If a friend handed you a first class plane ticket to anywhere in the world, would you be clear on where you wanted to go? This is effectively what happens on a daily basis. Each day we are faced with a series of choices. Will we hit snooze, work out in the morning, meet a friend for lunch, or stay late and put in the extra effort on a project? We can choose a mediocre path and settle for the status quo, getting to work just in time for a meeting, or make small shifts in our mindset and take the time to prepare, think ahead, and be ready. Opportunity awaits those who are willing to take the next step forward. It’s a process, not magic. Read more

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COMMENT (0) | enlightenment, self improvement
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Maggie Meets The Car
By William MacBride

If you’ve never had a dog get hit by a car, you may not fully understand what it’s like. This can be as devastating an experience as if it were to happen to a child. This is a story about the time I learned for real how this feels, by experiencing it. My girlfriend’s dog, Maggie, learned how it felt even more directly. Read more

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COMMENTS (3) | animal companion, relationships
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  • Nancy Flora: I think what you mean is a non-drinking member of an alcoholic family. Alcoholism is a family disease....
  • Amanda: The family is waking up Sunday AM and my alcoholic husband again makes another nasty comment to me. The...
  • Angel: I learned how to detach from my drunk husband! Than my mother passed away. All gloves were off after that. My...
  • Lorraine: Married thirty seven and a half years to an alcoholic. But he is a good person. And he does good deeds for...
  • jw: I have been with my husband twenty one years. We have three children together, ages 5,7, and 9. He is a...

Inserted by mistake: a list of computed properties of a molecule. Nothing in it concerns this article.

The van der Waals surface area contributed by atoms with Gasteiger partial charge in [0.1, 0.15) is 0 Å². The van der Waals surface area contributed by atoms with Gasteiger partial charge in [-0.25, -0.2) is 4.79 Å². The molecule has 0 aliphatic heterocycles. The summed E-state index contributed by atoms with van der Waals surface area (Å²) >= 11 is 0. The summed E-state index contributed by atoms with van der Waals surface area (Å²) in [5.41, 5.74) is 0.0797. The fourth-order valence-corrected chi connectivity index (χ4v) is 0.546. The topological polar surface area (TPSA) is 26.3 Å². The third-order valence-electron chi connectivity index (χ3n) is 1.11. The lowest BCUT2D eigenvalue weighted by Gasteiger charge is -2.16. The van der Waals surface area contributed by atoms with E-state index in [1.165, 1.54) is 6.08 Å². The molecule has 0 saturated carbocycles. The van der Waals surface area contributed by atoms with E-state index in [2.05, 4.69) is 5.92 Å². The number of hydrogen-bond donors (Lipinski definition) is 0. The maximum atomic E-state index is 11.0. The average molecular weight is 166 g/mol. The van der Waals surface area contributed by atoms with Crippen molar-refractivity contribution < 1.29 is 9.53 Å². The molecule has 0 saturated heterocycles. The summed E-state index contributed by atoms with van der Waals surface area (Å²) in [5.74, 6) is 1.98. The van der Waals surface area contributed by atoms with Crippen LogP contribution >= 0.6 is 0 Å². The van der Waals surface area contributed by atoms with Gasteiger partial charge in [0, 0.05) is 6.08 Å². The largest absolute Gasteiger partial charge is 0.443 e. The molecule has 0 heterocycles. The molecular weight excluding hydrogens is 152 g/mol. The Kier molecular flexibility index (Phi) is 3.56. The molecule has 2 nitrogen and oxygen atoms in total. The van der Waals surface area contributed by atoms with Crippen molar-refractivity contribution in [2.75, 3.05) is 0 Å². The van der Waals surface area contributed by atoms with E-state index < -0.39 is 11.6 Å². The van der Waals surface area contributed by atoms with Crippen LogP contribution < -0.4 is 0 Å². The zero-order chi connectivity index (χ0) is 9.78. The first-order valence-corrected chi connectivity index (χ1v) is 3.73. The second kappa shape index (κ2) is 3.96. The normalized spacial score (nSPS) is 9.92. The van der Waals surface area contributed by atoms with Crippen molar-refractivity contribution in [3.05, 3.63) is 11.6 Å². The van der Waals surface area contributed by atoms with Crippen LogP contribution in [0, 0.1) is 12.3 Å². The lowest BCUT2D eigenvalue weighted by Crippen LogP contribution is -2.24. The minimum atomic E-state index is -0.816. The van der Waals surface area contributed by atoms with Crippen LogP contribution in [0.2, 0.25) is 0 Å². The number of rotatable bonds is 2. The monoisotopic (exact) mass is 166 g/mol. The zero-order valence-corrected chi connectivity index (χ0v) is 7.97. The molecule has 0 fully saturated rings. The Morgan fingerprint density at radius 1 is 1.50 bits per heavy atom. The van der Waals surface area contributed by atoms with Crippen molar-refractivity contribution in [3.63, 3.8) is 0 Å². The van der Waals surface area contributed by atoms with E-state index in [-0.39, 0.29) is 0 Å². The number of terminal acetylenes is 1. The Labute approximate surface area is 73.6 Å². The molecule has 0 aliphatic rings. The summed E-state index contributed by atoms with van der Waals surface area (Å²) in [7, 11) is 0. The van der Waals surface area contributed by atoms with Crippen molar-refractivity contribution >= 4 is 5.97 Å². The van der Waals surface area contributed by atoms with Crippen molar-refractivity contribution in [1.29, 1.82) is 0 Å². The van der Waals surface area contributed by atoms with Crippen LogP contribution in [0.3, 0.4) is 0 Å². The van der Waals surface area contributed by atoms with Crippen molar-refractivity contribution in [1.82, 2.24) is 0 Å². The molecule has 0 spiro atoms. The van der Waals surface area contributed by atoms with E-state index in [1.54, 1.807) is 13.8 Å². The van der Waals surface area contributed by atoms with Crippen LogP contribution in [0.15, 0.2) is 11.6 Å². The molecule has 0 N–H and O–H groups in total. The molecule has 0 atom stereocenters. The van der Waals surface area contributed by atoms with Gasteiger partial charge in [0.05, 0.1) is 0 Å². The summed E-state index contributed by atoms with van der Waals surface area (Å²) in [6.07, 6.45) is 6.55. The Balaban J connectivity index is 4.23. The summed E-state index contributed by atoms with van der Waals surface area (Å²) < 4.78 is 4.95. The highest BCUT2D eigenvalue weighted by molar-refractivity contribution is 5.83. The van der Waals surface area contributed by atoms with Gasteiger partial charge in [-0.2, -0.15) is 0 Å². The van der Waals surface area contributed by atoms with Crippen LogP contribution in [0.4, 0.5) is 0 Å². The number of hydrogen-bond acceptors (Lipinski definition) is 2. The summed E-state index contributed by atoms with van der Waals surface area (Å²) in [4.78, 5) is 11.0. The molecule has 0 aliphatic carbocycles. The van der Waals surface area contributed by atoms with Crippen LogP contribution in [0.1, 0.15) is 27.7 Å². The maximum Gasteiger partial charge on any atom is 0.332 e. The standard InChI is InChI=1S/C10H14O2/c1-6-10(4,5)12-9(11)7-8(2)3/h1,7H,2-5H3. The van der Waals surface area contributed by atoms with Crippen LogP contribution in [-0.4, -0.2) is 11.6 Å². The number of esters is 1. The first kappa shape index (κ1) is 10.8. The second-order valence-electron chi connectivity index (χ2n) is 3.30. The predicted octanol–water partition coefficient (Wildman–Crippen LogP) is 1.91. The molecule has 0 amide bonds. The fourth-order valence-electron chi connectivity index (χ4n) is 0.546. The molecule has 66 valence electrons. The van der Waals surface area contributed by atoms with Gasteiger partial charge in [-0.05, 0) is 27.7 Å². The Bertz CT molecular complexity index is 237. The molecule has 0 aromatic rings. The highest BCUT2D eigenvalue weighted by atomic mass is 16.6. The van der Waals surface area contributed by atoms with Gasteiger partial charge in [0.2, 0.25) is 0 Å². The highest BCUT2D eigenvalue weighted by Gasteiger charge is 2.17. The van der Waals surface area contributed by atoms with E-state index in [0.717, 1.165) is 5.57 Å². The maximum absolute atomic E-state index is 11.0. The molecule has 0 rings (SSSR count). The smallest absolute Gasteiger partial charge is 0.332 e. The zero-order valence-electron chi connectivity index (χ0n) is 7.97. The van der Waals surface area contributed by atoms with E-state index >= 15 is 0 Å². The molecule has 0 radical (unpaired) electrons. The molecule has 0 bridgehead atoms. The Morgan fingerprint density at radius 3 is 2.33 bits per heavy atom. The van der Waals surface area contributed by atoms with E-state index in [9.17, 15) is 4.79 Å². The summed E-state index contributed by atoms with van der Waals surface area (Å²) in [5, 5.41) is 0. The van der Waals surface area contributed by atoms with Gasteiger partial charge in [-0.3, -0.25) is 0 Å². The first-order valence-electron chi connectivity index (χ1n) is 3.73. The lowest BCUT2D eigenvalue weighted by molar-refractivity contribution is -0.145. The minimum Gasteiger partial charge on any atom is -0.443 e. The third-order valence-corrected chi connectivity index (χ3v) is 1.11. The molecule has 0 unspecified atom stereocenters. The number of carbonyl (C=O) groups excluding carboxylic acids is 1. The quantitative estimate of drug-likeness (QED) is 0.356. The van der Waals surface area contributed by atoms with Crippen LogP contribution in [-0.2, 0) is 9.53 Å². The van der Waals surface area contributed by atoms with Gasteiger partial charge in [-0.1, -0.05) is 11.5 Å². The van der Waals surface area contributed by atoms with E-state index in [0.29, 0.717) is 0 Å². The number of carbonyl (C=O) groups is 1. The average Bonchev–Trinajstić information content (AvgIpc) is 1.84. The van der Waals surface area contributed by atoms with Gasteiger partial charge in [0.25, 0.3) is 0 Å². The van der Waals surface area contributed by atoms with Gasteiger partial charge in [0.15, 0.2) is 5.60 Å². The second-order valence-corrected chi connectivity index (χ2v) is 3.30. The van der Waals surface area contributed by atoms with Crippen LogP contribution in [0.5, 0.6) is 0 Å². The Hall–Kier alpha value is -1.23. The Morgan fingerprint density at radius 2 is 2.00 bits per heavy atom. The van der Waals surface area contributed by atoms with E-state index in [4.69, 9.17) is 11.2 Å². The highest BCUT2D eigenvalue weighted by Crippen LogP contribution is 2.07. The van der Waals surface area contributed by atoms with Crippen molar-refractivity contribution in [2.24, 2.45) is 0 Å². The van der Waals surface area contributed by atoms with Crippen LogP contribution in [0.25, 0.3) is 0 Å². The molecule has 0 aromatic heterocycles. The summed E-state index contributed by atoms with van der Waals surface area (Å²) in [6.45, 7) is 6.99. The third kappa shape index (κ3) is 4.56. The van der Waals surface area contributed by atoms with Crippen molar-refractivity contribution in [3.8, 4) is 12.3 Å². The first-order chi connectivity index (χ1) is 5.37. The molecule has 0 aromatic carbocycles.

• Richard Berman: A emotional story well written with bright eye ups and sad eye downs. A story I could relate to. My...
  • Gina: Love this. Just what I needed to read. Thank you for your courage to share this.
  • Tired: I am struggling with detaching, but still trying. I have been with my other half off and on for 5 years. The...
  • Debra Grossman: Thank you for sharing this beautiful story. It nourishes my soul to learn of such special...
  • Jack russell: Really enjoyed reading the website. I have also have a website about this great dog.
  • Anonymous: Thank God for your blog. After 37 years of being married to an alcoholic,I’ve finally reached my...
  • Anonymous: Thanx 4 da truth
  • Sandra: I am from USA, i am 36 years old, i want to gladly give My testimony of how a spell caster dr.mac@yahoo. com...
  • g: Thank you for your words. As I navigate through marriage with children (11, 5, 3) and I am a stay at home mom, the...
  • Catherine Ellen Pettway: My husband and I married in 1988. He occasionally drank beer but not everyday. He came from...
  • Nic: Thank you Mike for your honesty and vulnerability. It helps to feel a connection with someone who understands...
  • Robert Goldsmith: Thank you for sharing that very intimate experience and your story. I’m married to an...
  • MANDI: Is this group still going? I love my husband and I knew what I was getting into when I married him. I knew he...
  • Kelly: Dear Keith, I hope you are at peace now. You are missed by many.
  • Delilah Campos: Dear LaVora, Thank you so much for sharing this intimate experience. I am deeply touched and...
  • Mary Ellen Bennett: Thank you so much. I am married to an alcoholic and I have watched him go through rehabilitation...
  • Tracy: Thank you for sharing your story with me Ivor. I’m so glad you had a loving supportive Aunt to guide you...
  • Daniel Fontana: I know those kids,especially Snezana.Please send me their contact information.
  • Neyhaaa: I can’t thank you enough for sharing this. Yet, thank you.